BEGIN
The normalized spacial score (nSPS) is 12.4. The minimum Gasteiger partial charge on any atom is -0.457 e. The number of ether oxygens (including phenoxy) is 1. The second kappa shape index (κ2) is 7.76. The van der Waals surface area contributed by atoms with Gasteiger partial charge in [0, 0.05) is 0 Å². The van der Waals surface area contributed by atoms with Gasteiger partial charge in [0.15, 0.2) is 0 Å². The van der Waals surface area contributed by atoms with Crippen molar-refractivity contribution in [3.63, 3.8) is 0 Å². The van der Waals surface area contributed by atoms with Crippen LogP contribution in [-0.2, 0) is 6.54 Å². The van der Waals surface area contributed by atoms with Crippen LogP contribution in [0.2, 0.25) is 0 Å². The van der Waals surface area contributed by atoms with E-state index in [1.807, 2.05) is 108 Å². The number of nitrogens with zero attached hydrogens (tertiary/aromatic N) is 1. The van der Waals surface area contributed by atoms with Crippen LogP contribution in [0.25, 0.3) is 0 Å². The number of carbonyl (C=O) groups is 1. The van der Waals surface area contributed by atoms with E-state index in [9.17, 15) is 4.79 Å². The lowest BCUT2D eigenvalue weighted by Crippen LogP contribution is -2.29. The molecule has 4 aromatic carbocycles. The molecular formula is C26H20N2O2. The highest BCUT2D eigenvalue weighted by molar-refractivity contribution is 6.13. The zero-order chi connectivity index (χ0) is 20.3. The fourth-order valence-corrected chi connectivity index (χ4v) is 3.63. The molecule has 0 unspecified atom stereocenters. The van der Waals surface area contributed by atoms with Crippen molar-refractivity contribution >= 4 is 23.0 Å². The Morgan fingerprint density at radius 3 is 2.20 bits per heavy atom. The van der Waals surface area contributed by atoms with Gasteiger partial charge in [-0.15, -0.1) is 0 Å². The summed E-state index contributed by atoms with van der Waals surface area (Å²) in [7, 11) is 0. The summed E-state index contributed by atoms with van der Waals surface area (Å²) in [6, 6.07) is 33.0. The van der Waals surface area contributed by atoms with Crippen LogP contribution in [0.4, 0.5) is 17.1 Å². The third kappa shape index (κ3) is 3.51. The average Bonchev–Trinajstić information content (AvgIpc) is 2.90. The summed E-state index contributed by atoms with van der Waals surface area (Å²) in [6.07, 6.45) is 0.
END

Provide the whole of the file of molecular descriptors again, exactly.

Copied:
The normalized spacial score (nSPS) is 12.4. The minimum Gasteiger partial charge on any atom is -0.457 e. The number of ether oxygens (including phenoxy) is 1. The second kappa shape index (κ2) is 7.76. The van der Waals surface area contributed by atoms with Gasteiger partial charge in [0, 0.05) is 0 Å². The van der Waals surface area contributed by atoms with Gasteiger partial charge in [0.15, 0.2) is 0 Å². The van der Waals surface area contributed by atoms with Crippen molar-refractivity contribution in [3.63, 3.8) is 0 Å². The van der Waals surface area contributed by atoms with Crippen LogP contribution in [-0.2, 0) is 6.54 Å². The van der Waals surface area contributed by atoms with Crippen LogP contribution in [0.2, 0.25) is 0 Å². The van der Waals surface area contributed by atoms with E-state index in [1.807, 2.05) is 108 Å². The number of nitrogens with zero attached hydrogens (tertiary/aromatic N) is 1. The van der Waals surface area contributed by atoms with Crippen LogP contribution in [0.25, 0.3) is 0 Å². The number of carbonyl (C=O) groups is 1. The van der Waals surface area contributed by atoms with E-state index in [9.17, 15) is 4.79 Å². The lowest BCUT2D eigenvalue weighted by Crippen LogP contribution is -2.29. The molecule has 4 aromatic carbocycles. The molecular formula is C26H20N2O2. The highest BCUT2D eigenvalue weighted by molar-refractivity contribution is 6.13. The zero-order chi connectivity index (χ0) is 20.3. The fourth-order valence-corrected chi connectivity index (χ4v) is 3.63. The molecule has 0 unspecified atom stereocenters. The van der Waals surface area contributed by atoms with Crippen molar-refractivity contribution >= 4 is 23.0 Å². The Morgan fingerprint density at radius 3 is 2.20 bits per heavy atom. The van der Waals surface area contributed by atoms with Gasteiger partial charge in [-0.15, -0.1) is 0 Å². The summed E-state index contributed by atoms with van der Waals surface area (Å²) in [7, 11) is 0. The summed E-state index contributed by atoms with van der Waals surface area (Å²) in [6, 6.07) is 33.0. The van der Waals surface area contributed by atoms with Crippen LogP contribution in [0.4, 0.5) is 17.1 Å². The third kappa shape index (κ3) is 3.51. The average Bonchev–Trinajstić information content (AvgIpc) is 2.90. The summed E-state index contributed by atoms with van der Waals surface area (Å²) in [6.07, 6.45) is 0.